It opened with a keynote by Rachel Spronken-Smith (University of Otago, New Zealand), ‘Pondering possibilities for enhancing PhD programmes’, in which we were encouraged to consider the purpose of the PhD today and therefore how success might be appropriately assessed. Identifying graduate attributes developed through the PhD and post-PhD employability led to considering alternative forms of doctoral outputs – perhaps key learning would be better represented in a portfolio than the conventional written thesis and oral defence. I really liked the way that the audience was drawn into the conference space during this first session by inviting us to respond via chat to specific questions during the presentation.

David Bogle’s (University College London, UK) keynote on Day 2, ‘Training creative and responsible doctoral researchers: Discussing some tensions in the system’, provided a very helpful context for what happens to PhD graduates from the UK/European perspective. I was particularly interested in the way he conceptualised ‘innovation’ in doctoral and post-doctoral spaces: we were reminded that the potential impact of doctoral research and how it might influence policy implementation can be just as important as identifying ways of commercialising research outcomes. This is how PhD graduates have the potential to become ‘transformative leaders’.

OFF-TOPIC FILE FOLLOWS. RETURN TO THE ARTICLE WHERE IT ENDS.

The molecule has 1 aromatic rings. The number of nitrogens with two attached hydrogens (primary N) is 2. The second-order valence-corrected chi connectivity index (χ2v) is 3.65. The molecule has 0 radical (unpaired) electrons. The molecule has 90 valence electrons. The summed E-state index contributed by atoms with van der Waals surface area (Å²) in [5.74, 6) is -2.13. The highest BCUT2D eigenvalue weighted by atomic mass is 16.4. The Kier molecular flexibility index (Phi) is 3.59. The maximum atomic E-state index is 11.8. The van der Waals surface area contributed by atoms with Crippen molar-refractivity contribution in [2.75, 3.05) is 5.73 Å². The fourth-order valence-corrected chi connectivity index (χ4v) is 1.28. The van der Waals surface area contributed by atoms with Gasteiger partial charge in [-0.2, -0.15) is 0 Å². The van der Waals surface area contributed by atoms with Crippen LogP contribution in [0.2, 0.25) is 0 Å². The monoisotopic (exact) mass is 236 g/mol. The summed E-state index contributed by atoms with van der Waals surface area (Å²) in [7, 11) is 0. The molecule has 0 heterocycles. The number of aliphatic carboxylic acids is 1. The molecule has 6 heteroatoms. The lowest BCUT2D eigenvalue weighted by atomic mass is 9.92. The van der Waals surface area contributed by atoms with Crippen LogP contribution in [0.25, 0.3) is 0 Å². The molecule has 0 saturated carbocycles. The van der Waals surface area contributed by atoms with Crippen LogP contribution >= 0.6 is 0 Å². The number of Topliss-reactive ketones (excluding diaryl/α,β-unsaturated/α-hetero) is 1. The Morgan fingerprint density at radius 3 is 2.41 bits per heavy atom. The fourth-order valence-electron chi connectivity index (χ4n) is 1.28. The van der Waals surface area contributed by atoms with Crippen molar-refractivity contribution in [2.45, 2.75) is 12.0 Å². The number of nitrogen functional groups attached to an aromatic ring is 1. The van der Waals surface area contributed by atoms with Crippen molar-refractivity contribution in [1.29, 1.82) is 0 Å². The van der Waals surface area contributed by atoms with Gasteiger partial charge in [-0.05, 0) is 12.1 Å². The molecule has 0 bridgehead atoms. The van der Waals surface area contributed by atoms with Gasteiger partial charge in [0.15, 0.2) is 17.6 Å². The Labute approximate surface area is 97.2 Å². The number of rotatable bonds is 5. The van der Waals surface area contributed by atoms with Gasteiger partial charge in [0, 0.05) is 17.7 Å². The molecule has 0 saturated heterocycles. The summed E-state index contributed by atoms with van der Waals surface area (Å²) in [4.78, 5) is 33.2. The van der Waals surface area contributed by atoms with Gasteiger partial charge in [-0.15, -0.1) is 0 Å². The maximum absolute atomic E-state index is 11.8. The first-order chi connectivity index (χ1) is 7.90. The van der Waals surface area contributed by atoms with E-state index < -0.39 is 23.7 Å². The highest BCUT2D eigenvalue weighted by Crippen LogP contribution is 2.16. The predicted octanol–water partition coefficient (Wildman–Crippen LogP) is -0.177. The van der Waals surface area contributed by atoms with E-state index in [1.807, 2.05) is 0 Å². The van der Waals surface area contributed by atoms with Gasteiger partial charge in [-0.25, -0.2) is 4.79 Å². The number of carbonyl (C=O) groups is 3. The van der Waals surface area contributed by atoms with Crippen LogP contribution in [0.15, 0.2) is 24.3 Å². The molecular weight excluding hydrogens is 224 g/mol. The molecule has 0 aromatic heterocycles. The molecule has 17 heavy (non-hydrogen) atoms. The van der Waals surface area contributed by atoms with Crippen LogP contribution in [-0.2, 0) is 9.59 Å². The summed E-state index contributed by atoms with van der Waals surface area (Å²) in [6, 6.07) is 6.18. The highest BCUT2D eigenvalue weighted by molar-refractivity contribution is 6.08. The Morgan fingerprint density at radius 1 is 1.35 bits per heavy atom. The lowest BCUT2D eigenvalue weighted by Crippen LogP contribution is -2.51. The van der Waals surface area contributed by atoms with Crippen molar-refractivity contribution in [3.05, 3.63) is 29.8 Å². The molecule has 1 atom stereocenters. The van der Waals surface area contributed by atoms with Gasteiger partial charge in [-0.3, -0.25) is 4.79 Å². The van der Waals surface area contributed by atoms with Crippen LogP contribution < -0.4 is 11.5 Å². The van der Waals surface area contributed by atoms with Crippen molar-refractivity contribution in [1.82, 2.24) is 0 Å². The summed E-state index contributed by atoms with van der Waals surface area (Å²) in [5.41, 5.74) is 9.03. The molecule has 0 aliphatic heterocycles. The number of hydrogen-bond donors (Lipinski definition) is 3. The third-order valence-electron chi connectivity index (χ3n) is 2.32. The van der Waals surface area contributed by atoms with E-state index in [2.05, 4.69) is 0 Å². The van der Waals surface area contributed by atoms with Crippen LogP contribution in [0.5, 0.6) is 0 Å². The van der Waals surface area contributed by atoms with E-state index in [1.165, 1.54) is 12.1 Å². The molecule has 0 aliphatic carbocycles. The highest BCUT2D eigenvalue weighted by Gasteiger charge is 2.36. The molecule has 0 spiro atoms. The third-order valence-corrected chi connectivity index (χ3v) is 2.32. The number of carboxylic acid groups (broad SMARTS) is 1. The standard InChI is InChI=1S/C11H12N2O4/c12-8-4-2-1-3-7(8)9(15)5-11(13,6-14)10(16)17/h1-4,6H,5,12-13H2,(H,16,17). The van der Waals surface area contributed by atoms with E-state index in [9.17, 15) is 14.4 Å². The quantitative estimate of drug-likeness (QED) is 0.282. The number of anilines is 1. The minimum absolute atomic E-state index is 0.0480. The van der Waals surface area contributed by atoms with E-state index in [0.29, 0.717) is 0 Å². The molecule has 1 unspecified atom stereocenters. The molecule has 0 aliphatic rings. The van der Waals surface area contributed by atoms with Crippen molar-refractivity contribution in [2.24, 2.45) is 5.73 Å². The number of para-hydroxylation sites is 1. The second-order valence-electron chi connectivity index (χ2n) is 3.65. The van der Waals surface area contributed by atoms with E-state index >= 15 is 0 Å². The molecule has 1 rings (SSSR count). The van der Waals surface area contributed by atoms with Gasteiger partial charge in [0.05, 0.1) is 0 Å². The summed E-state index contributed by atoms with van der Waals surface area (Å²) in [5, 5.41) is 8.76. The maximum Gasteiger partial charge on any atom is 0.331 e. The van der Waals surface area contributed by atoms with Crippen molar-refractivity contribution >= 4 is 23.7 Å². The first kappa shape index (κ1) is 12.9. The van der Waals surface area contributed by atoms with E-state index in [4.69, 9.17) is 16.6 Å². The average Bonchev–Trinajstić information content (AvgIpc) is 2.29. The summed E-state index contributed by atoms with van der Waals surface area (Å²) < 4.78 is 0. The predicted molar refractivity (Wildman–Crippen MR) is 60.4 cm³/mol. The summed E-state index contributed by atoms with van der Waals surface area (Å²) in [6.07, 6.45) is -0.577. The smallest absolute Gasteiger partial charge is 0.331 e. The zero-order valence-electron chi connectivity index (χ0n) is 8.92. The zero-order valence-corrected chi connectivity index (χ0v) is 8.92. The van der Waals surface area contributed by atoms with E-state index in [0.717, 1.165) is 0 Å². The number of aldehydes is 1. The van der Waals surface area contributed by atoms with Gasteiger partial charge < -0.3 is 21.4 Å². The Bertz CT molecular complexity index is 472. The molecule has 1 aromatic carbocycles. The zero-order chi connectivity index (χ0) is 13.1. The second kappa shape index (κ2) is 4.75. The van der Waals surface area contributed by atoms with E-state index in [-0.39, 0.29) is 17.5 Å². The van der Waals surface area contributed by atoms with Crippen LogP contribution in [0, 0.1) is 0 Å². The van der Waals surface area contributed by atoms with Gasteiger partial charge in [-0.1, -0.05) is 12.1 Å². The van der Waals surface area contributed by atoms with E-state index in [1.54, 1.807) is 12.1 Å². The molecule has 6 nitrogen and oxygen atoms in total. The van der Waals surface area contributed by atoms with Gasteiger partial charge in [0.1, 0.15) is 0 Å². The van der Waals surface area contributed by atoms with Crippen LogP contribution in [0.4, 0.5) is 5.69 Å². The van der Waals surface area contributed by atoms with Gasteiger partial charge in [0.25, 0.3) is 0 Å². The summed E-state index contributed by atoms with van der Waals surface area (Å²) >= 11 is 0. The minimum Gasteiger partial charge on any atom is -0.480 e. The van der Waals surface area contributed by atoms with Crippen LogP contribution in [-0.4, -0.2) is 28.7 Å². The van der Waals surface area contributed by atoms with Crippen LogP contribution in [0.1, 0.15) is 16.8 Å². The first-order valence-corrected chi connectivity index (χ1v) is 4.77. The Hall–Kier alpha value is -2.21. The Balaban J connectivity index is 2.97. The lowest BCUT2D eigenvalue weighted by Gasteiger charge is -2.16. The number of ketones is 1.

Søren Bengtsen (Aarhus University, Denmark) posed the question: ‘What (or who) is the PhD for? (Dis)Connections between research and society’. The direct ‘impact’ of research can be not only difficult to demonstrate, but often emerges much further down the track. This keynote invited us to consider different ways of understanding the societal value and impact of doctoral studies through the lenses of ‘ecological, sustainability and justice curricula’. These are important aspects of research that all of us must continue to ponder in relation to our different roles in doctoral studies.